On September 26 at 23:15 UTC, NASA’s DART mission (Asteroid double redirect test) will be the first to deliberately and measurably alter the motion of a major body in our solar system.
In other words, it will crash into a asteroid.
The mission will provide the first test of a technique that could be used in the future – to redirect any asteroids we detect onto a collision course with Earth.
You can watch a livestream below:
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A binary pair of space rocks
DART was launched on November 24, 2021, its destination is a pair of asteroids orbiting each other, 11 million kilometers (nearly 6.84 million miles) from Earth.
The larger asteroid of the pair is called Didymos and is 780 meters (just under half a mile) in diameter. The smallest asteroid, just 160 meters wide, is called Dimorphos. The two orbit each other at a distance of 1.18 kilometers and one orbit takes almost 12 hours.
These asteroids pose no risk to Earth and were chosen as the target for DART in part for this reason. But also, and above all, because the asteroids form a binary pair, it will be possible for astronomers on Earth to assess the results of the impact.
As asteroids orbit, the sunlight reflected from them increases and decreases, systematically varying over the 12-hour cycle of the orbit.
Astronomers using powerful telescopes from Earth can monitor this variation and see how it changes, from before to after the collision.
The physics is simple, the mission is not
The physics sounds simple, and it is. Hit a thing with another thing to change its movement. But the execution of the mission is very complicated.
When DART reaches the asteroids, it will be 11 million kilometers from Earth after a 10-month journey. The spacecraft must use autonomous targeting, using asteroid images he acquires as he approaches.
DART must recognize asteroids on its own, automatically lock onto Dimorphos, and adjust its trajectory to hit it. All this while moving at a speed of nearly 24,000 kilometers (nearly 15,000 miles) per hour!
Impact outcomes, while fairly simple to measure, are difficult to predict. The size, shape, and composition of Dimorphos, and exactly where DART hits and how hard, will affect the outcome.
All of these factors are uncertain to some degree. Full computer simulations of the impact have been undertaken, and comparisons of simulations, predictions, and measured results will be the primary outcomes of the DART mission.
In addition to measurements from telescopes on Earth, a closer view of the impact itself will be possible, from an Italian space agency CubeSat (a small type of satellite) called LICIACube it was deployed from a spring box aboard the craft on September 11. LICIACube will follow and photograph the collision and its consequences.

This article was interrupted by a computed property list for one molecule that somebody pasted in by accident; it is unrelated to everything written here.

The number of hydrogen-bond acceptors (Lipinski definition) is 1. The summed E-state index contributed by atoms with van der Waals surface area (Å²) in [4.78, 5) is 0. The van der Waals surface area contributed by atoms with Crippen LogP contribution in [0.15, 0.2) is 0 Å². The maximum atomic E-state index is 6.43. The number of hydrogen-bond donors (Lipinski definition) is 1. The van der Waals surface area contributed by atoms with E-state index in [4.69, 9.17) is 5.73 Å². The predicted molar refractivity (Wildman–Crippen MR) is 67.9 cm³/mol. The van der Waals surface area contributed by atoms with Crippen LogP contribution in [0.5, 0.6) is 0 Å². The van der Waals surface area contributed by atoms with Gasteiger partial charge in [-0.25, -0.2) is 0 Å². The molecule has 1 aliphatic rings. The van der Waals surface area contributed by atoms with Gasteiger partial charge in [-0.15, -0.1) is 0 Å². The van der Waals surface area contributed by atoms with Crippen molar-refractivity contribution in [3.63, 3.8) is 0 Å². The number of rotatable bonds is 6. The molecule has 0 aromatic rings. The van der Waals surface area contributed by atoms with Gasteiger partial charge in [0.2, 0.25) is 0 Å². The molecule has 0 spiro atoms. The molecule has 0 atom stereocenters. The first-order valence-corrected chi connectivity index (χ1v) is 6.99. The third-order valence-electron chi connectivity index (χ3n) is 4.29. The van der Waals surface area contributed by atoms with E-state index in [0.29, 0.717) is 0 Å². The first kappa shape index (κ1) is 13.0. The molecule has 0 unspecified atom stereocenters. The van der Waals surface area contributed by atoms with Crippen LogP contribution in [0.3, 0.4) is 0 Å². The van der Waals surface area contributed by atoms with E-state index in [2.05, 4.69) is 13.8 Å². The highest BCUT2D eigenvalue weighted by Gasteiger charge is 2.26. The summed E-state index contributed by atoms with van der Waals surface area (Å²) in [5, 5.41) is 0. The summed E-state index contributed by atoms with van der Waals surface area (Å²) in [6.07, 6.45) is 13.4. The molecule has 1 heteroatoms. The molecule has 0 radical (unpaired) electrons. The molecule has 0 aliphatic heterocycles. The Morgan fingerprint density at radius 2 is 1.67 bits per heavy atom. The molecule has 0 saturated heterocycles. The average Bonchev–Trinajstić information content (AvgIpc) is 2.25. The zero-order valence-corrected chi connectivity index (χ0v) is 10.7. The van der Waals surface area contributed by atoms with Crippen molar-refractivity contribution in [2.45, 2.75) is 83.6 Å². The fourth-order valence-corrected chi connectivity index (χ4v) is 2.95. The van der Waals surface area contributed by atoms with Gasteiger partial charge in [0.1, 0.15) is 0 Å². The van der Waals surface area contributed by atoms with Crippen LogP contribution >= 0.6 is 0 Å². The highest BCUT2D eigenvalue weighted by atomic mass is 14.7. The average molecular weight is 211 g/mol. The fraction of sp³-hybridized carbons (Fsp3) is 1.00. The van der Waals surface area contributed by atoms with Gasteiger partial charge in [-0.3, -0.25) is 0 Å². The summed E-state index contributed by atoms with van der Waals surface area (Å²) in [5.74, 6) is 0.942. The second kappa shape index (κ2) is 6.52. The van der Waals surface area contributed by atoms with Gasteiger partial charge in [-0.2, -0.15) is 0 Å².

The results will tell us a lot about the nature of asteroids and our ability to alter their motions. In the future, this knowledge could be used to plan planetary defense missions that seek to redirect asteroids deemed to threaten Earth.
What is the threat level?
An asteroid as small as 25 meters (82 feet) in diameter could cause injury in an airburst if it hit the atmosphere above a populated area. It is estimated that there are 5 million such objects in our solar system and that we have discovered about 0.4% of them.
It is estimated that such a blow occurs once every 100 years. Although quite frequent, the overall risk is low and the risk of impact is also relatively low.
However, it is predicted that there are 25,000 Dimorphos-sized objects in the solar system, of which 39% are known, that strike Earth every 20,000 years. Such an object would cause massive casualties if it hit a populated area.
The asteroids that could challenge the existence of human civilization belong to the size category over one kilometer, of which there are less than a thousand in the solar system; they might only hit Earth every 500,000 years. We have already found 95% of these objects.
Thus, potential asteroid collisions with Earth range from frequent but benign to very rare but catastrophic. DART tests are undertaken in a very relevant and interesting size range for asteroids: those over 100 meters.
If DART is successful, it could set the stage for future missions targeting asteroids, to steer them out of the way of collisions with Earth.
When an asteroid is far from Earth, it only takes a little nudge to get it out of our way, so the sooner we can identify asteroids that pose a potential threat, the better.
In the near future, the well-worn premise of so many “an asteroid is coming, we have to deflect it!“The films could well become a reality.
Steven TingayProfessor Emeritus John Curtin (Radio Astronomy), Curtine University.
This article is republished from The conversation under Creative Commons license. Read it original article.